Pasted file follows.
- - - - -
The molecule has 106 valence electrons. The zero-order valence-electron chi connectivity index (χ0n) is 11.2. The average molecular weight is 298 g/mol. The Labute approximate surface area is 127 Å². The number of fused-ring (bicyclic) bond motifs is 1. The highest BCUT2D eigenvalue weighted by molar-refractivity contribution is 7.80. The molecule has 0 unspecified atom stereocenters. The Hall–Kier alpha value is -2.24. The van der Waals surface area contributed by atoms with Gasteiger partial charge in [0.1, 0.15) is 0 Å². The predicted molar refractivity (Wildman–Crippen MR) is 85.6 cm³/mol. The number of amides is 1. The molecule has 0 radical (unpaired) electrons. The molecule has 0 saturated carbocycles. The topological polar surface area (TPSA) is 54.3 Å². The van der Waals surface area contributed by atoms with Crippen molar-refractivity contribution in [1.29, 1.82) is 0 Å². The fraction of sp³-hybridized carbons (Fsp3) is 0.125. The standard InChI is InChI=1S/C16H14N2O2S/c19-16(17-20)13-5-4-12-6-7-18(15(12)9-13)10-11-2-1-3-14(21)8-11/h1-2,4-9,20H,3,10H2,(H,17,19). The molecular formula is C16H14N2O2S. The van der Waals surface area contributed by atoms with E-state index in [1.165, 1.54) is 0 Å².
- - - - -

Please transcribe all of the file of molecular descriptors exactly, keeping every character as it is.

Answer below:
The molecule has 106 valence electrons. The zero-order valence-electron chi connectivity index (χ0n) is 11.2. The average molecular weight is 298 g/mol. The Labute approximate surface area is 127 Å². The number of fused-ring (bicyclic) bond motifs is 1. The highest BCUT2D eigenvalue weighted by molar-refractivity contribution is 7.80. The molecule has 0 unspecified atom stereocenters. The Hall–Kier alpha value is -2.24. The van der Waals surface area contributed by atoms with Gasteiger partial charge in [0.1, 0.15) is 0 Å². The predicted molar refractivity (Wildman–Crippen MR) is 85.6 cm³/mol. The number of amides is 1. The molecule has 0 radical (unpaired) electrons. The molecule has 0 saturated carbocycles. The topological polar surface area (TPSA) is 54.3 Å². The van der Waals surface area contributed by atoms with Crippen molar-refractivity contribution in [1.29, 1.82) is 0 Å². The fraction of sp³-hybridized carbons (Fsp3) is 0.125. The standard InChI is InChI=1S/C16H14N2O2S/c19-16(17-20)13-5-4-12-6-7-18(15(12)9-13)10-11-2-1-3-14(21)8-11/h1-2,4-9,20H,3,10H2,(H,17,19). The molecular formula is C16H14N2O2S. The van der Waals surface area contributed by atoms with E-state index in [1.165, 1.54) is 0 Å².